Where the sun hits the ground greasy mud squishes under my feet. The dogs don’t even notice it, but bound into the woods. Under the trees mounds of snow blanket the ground, so the trail makes for much easier walking.
We’re hunting. The dogs know it, plowing through the brush, ever searching, even though there are no guns. Friends have found woodcock in that same area during the last few days, so we are searching.
The young shorthair, Juno, is covering the most ground and I wonder if she’ll point or bump the birds. The younger wirehair is more methodical, tending to business, tail wagging and happy to be out. A week ago deep snow made covering this same country impossible. Chara, searching for birds in her fourteenth spring, doesn’t wander far from the old roads, but stops often and sniffs the air. It wouldn’t surprise me if she found a woodcock first.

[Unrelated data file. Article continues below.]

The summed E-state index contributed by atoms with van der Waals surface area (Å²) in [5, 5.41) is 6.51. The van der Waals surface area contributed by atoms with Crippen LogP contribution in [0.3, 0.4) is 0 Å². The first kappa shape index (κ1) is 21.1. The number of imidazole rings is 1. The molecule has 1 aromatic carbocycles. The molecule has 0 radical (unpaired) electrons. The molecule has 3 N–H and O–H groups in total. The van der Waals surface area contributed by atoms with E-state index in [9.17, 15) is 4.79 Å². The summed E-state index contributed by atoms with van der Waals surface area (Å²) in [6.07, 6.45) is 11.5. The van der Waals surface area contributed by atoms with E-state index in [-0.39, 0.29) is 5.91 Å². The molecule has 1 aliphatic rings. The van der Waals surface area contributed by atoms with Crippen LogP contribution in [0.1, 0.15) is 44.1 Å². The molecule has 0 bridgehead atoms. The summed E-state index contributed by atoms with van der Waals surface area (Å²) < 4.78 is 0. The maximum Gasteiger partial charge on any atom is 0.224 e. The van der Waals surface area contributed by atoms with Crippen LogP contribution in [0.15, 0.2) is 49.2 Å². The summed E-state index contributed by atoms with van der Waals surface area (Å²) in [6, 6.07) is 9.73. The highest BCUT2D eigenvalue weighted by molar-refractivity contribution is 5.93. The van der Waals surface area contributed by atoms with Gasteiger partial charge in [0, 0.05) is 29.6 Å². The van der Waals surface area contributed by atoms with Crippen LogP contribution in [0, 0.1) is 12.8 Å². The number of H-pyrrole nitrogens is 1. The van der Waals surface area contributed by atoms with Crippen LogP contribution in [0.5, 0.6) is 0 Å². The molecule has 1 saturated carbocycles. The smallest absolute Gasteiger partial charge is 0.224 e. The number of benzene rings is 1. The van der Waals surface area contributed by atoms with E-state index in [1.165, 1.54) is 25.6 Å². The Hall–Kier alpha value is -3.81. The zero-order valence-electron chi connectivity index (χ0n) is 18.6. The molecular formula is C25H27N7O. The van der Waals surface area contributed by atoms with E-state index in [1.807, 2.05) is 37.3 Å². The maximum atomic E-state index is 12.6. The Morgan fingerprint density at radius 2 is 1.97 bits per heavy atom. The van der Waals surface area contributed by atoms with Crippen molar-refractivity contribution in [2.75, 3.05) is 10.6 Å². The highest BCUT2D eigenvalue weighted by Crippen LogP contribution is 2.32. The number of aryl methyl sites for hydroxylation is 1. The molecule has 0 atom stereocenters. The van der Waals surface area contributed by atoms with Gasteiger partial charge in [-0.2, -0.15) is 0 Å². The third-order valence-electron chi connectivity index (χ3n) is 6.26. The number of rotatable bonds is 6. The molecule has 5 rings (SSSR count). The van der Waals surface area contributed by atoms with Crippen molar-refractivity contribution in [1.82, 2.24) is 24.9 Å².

The howling north wind has a bite, so the collar is turned up and earflaps are pulled down. Bright blue sky stretches across the sky, but the sun lacks warmth. Where matted grass covers the ground, the earth feels like cement from the lingering frost. The air smells clean, almost metallic, free of pollen and the soon to come scents of green things.
A series of left turns brings us in a circle. The dogs hunt with determination. Wherever the woodcock are, it isn’t in those old brushy fields or along the edges of the woods. In the shade of ancient white pines an old tote road takes us back to the truck.
The dogs will dream of woodcock tonight, and so will I.